When Cody Snow burst onto the ProRodeo scene seven seasons ago, he partnered with veteran Dugan Kelly, and the lessons he received proved beneficial: Snow finished 20th in the standings and was named the 2015 Heading Resistol Rookie of the Year.

In 2016, Snow made the first of seven straight trips to the National Finals Rodeo while roping with Kelly. A year later, he teamed with Wesley Thorp, and the two began making magic together. In 2019, they earned the NFR average championship; Snow was the reserve world champion in heading, while Thorp claimed the heeling gold.

They’re still showing their talent and resilience together.

“We’ve run a lot of steers together,” said Snow, who earned $91,843 and enters the NFR 10th on the money list. “We’ve been roping together for five years and know each other pretty well.”

They do, which is why they’ve connected on six straight NFRs together.



Athens, Texas

Lightning Aguilera goes by a nickname, but he proves its value every time he competes.

He comes from a proud Latino family; his grandfather, Lao, competed in several rodeo events in Cuba, but team roping is what the family does. Lao Aguilera is a header, as is his son and Lightning’s father, Tico. The youngest of the three was horseback long before he can ever remember.

But Lightning is the first in his family to compete in ProRodeo as a team roper. He’s managed some amazing things, especially considering that an accident he had when he was 3 left him without a right foot. He wears a prosthetic that allows him to do everything in the saddle he wants.

After finishing 39th in the world standings a season ago, Aguilera has shot up the charts. He enters his first NFR 11th in the world after earning $90,421, a big portion of which came with his victory in San Antonio with Jonathan Torres.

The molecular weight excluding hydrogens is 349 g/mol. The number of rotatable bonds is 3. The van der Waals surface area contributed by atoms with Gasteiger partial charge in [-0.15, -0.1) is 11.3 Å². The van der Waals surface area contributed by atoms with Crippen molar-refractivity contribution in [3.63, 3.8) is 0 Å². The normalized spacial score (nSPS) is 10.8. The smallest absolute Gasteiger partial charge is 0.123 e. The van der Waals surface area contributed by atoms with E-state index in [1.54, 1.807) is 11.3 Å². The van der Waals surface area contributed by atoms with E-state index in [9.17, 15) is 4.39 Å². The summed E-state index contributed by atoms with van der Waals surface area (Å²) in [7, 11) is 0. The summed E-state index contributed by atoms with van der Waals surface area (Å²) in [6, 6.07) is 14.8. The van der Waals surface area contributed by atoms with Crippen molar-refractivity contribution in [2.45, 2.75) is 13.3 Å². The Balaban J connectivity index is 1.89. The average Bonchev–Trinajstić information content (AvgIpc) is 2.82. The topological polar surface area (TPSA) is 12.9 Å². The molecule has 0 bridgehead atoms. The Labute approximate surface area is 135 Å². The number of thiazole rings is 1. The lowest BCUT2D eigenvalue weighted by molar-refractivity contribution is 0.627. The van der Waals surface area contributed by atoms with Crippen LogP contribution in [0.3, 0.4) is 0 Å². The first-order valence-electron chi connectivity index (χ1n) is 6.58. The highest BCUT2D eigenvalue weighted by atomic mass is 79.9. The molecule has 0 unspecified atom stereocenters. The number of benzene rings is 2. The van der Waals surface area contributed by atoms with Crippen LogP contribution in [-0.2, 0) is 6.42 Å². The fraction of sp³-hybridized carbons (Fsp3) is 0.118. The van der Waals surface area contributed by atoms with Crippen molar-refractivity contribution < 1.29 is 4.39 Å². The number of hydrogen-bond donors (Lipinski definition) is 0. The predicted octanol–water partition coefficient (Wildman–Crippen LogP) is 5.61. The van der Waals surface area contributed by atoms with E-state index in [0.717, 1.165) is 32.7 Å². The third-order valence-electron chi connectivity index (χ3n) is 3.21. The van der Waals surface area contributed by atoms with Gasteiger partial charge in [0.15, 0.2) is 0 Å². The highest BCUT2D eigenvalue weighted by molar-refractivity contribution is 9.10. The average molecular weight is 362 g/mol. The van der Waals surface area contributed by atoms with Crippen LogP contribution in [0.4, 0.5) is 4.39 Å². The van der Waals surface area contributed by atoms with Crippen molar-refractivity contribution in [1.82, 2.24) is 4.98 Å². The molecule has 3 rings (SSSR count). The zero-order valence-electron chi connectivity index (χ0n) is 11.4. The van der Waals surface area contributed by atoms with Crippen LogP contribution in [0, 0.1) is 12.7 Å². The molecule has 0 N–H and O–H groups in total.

Ellensburg, Washington

Riley Minor had to be a bit frustrated. He’d finished the 2021 regular season ranked 16th in the heading world standings, just missing the mark to advance to the National Finals Rodeo.

His brother and primary roping partner, Brady, had secured his bid to return to Sin City, so Riley Minor was stuck in the stands watching the action. He didn’t let his frustrations last long, though. He and world champion heeler Cory Petska went to work while in Las Vegas, winning the open roping at the World Series of Team Roping. That was worth $77,000.

He returns to his rightful place among the top 15, finishing the 2022 regular season 12th in the standings with $89,022. He comes from an established rodeo family, one in which has been inducted into the Ellensburg Rodeo Hall of Fame.

It’s that kind of legacy and talent that keeps him as one of the elite ropers in the game today and why he is always a contender for the Montana Silversmiths gold buckle.



Prairie, Mississippi

It came down to the final few runs of the 2022 regular season, but Jake Orman roped his way to his first National Finals Rodeo qualification.

Orman spent the year roping with Oklahoman Brye Crites, who also is going to his first finale. Orman snuck in to the 15th spot in the heading money list with $85,067. He finished just $1,000 ahead of the No. 16 cowboy, Cory Kidd.

Orman and Crites got some key victories over the campaign, kicking off their summer run by winning in North Platte, Nebraska. They also had some key victories to jump-start their July run: Livingston, Montana; Killdeer, North Dakota; and Hamel, Minnesota.

Most importantly, Orman proved this season the promise he’s shown the previous two campaigns, where he finished 22nd in 2020 and 24th a year ago. Now, he’ll rope for the big bucks in Las Vegas.